In 1985, I took 3rd place in the Central Pacific Armed Forces Championship, held in Concord. I won the event in 1986 and 1987. I also played in the Air Force Championships each year at Andrews AFB, but never placed higher than 5th.

From 1986 to 1991, I played in as many Jim Hurt LERA events as I could, held in Sunnyvale. I usually gave one of my miniature chess books as a prize for the shortest game. I won a few Class A, then Expert prizes, as well as being on the winning side or losing side of several brilliancy prize awards.

I also played in the Ted Yudacufski's Monterey Quads and won my section in 1986 and 1987.

In January, 1989, I represented California as a chess journalist at the Karpov-Hjartarson quarterfinals match in Seattle. I also covered the Kasparov-Karpov World Championship match in New York in October, 1990.

In 1989, I got Eduard Gufeld (2510), Eugene Torre, and John Donaldson to give simultaneous exhibitions at the Palo Alto Chess Club. I also got George Koltanowski to give a lecture and had Walter Browne drop in a few times. Igor Ivanov stayed at my house when he was in town, playing in chess events in the area. Gufeld played 24 games on Feb 12, 1989, losing only to Thomas Lasch and drawing to me. He won the other 22 games after a few hours of play.

In November, 1989, I directed a tournament with an unusual chess prize. The winner was Marc Leski (2532) who won $200 and an all-expenses trip to the Sports Palace in Minsk, Belarus.

In 1990, I was a member of the Mechanics Institute Chess Club, but there was very little activity at the time. I spent my time in the chess library section instead.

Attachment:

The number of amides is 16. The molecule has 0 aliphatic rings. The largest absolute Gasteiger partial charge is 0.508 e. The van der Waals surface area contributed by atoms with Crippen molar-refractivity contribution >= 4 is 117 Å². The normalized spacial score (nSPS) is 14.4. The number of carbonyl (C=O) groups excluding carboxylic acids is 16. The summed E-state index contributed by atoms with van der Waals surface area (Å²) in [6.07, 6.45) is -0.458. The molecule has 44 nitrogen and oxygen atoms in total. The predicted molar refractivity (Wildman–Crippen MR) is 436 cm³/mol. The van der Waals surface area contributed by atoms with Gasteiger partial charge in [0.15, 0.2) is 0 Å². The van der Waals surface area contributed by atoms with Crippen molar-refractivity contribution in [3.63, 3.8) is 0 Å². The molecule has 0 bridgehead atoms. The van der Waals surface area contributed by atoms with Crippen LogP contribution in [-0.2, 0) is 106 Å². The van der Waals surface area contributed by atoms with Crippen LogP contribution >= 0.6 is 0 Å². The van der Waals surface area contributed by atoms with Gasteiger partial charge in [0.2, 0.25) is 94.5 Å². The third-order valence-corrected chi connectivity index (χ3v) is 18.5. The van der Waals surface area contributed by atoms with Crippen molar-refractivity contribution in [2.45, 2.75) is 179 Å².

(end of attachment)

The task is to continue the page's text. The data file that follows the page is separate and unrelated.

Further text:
In 1990, Yasser Seirawan and John Donaldson gave my all the back issues of Inside Chess magazine to deliver to Bobby Fischer. I and my wife knew his sister, Joan Targ. I had my wife, Lois; deliver the magazines and several chess books that I wrote (the 500 Miniature series) to Joan's house while I played in a LERA event. My wife says she saw Bobby at the house, but did not recognize him until much later. It had been raining, and Joan greeted my wife at the door and invited her to come in. My wife didn't want to track any mud in, so left Joan the package and left. She saw Bobby in the background reading a newspaper, but did not recognize him until Fischer became more public in the 1992 return match with Spassky. I may have missed an opportunity to meet Bobby Fischer if it was, indeed, Bobby Fischer.

In 1990-91 I got Jordy Mont-Reynaud, Vinay Bhat, and Alan Stein involved in the Palo Alto Chess Club and playing in chess tournaments. A few years later, Jordy became America's youngest master ever, only to have Vinay beat that record and became an International Master. All three became masters at a very young age.

In 1991, I did the demo boards at the 1991 Pan Pacific International Grandmaster tournament in San Francisco. The players included Tal, Browne, Torre (the winner), Rogers, Patrick Wolff, Adianto, Ftacnik, Grefe, Benjamin, Christiansen, Fedorowicz, and Susan Polgar. The hardest one for me to do was when Browne got into time pressure and started exchanging pieces.

I left California in late 1991, re-assigned to San Antonio, Texas, then retiring to Florida. My most active chess period and most chess fun have been my days in California.